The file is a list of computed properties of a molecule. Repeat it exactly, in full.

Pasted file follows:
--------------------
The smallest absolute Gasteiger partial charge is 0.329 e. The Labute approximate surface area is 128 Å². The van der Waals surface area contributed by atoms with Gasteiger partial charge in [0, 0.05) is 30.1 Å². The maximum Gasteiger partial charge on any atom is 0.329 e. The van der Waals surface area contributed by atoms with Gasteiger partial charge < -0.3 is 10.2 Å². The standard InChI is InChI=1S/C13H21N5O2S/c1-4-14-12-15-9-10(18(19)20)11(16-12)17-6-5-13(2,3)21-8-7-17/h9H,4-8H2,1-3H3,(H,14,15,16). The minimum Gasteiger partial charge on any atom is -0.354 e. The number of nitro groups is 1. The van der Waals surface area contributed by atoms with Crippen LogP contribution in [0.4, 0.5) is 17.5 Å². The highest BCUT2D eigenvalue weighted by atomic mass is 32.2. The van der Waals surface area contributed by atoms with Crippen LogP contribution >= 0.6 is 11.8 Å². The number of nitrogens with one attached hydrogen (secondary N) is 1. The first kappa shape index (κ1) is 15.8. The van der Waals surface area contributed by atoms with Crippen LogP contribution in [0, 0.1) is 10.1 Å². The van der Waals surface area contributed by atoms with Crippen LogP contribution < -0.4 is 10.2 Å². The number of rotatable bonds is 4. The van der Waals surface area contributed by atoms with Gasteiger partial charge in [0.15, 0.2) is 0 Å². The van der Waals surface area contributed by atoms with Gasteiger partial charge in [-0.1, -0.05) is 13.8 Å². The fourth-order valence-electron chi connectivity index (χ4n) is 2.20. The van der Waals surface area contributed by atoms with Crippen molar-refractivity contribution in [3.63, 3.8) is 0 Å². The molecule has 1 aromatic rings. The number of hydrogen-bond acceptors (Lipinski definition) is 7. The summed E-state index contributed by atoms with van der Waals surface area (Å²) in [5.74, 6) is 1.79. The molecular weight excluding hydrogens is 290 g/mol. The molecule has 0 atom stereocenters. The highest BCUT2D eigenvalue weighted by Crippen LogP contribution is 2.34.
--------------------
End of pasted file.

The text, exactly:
The smallest absolute Gasteiger partial charge is 0.329 e. The Labute approximate surface area is 128 Å². The van der Waals surface area contributed by atoms with Gasteiger partial charge in [0, 0.05) is 30.1 Å². The maximum Gasteiger partial charge on any atom is 0.329 e. The van der Waals surface area contributed by atoms with Gasteiger partial charge < -0.3 is 10.2 Å². The standard InChI is InChI=1S/C13H21N5O2S/c1-4-14-12-15-9-10(18(19)20)11(16-12)17-6-5-13(2,3)21-8-7-17/h9H,4-8H2,1-3H3,(H,14,15,16). The minimum Gasteiger partial charge on any atom is -0.354 e. The number of nitro groups is 1. The van der Waals surface area contributed by atoms with Crippen LogP contribution in [0.4, 0.5) is 17.5 Å². The highest BCUT2D eigenvalue weighted by atomic mass is 32.2. The van der Waals surface area contributed by atoms with Crippen LogP contribution >= 0.6 is 11.8 Å². The number of nitrogens with one attached hydrogen (secondary N) is 1. The first kappa shape index (κ1) is 15.8. The van der Waals surface area contributed by atoms with Crippen LogP contribution in [0, 0.1) is 10.1 Å². The van der Waals surface area contributed by atoms with Crippen LogP contribution < -0.4 is 10.2 Å². The number of rotatable bonds is 4. The van der Waals surface area contributed by atoms with Gasteiger partial charge in [0.15, 0.2) is 0 Å². The van der Waals surface area contributed by atoms with Gasteiger partial charge in [-0.1, -0.05) is 13.8 Å². The fourth-order valence-electron chi connectivity index (χ4n) is 2.20. The van der Waals surface area contributed by atoms with Crippen molar-refractivity contribution in [3.63, 3.8) is 0 Å². The molecule has 1 aromatic rings. The number of hydrogen-bond acceptors (Lipinski definition) is 7. The summed E-state index contributed by atoms with van der Waals surface area (Å²) in [5.74, 6) is 1.79. The molecular weight excluding hydrogens is 290 g/mol. The molecule has 0 atom stereocenters. The highest BCUT2D eigenvalue weighted by Crippen LogP contribution is 2.34.